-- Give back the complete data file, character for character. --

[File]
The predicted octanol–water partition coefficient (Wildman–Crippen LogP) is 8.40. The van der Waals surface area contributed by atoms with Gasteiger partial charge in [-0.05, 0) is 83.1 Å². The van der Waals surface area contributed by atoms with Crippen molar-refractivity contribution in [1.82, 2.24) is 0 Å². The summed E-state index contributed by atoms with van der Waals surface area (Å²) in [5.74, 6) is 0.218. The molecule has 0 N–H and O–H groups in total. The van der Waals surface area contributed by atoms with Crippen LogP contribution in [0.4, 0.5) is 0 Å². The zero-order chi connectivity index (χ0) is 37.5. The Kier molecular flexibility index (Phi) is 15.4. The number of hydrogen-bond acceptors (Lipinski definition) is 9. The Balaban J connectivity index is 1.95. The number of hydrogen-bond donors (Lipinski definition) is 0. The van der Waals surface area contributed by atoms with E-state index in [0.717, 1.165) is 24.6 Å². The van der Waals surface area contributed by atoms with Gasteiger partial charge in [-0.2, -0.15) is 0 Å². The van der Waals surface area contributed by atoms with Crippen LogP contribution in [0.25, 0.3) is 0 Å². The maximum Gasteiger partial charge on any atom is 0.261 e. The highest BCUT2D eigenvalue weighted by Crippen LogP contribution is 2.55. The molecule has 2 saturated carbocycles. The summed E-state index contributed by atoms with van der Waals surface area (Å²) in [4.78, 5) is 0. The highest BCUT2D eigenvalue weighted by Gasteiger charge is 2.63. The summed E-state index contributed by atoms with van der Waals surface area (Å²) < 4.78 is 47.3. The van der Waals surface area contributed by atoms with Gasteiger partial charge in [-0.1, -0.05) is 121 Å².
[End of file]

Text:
The predicted octanol–water partition coefficient (Wildman–Crippen LogP) is 8.40. The van der Waals surface area contributed by atoms with Gasteiger partial charge in [-0.05, 0) is 83.1 Å². The van der Waals surface area contributed by atoms with Crippen molar-refractivity contribution in [1.82, 2.24) is 0 Å². The summed E-state index contributed by atoms with van der Waals surface area (Å²) in [5.74, 6) is 0.218. The molecule has 0 N–H and O–H groups in total. The van der Waals surface area contributed by atoms with Crippen LogP contribution in [0.4, 0.5) is 0 Å². The zero-order chi connectivity index (χ0) is 37.5. The Kier molecular flexibility index (Phi) is 15.4. The number of hydrogen-bond acceptors (Lipinski definition) is 9. The Balaban J connectivity index is 1.95. The number of hydrogen-bond donors (Lipinski definition) is 0. The van der Waals surface area contributed by atoms with E-state index in [0.717, 1.165) is 24.6 Å². The van der Waals surface area contributed by atoms with Gasteiger partial charge in [-0.2, -0.15) is 0 Å². The van der Waals surface area contributed by atoms with Crippen LogP contribution in [0.25, 0.3) is 0 Å². The maximum Gasteiger partial charge on any atom is 0.261 e. The highest BCUT2D eigenvalue weighted by Crippen LogP contribution is 2.55. The molecule has 2 saturated carbocycles. The summed E-state index contributed by atoms with van der Waals surface area (Å²) in [4.78, 5) is 0. The highest BCUT2D eigenvalue weighted by Gasteiger charge is 2.63. The summed E-state index contributed by atoms with van der Waals surface area (Å²) < 4.78 is 47.3. The van der Waals surface area contributed by atoms with Gasteiger partial charge in [-0.1, -0.05) is 121 Å².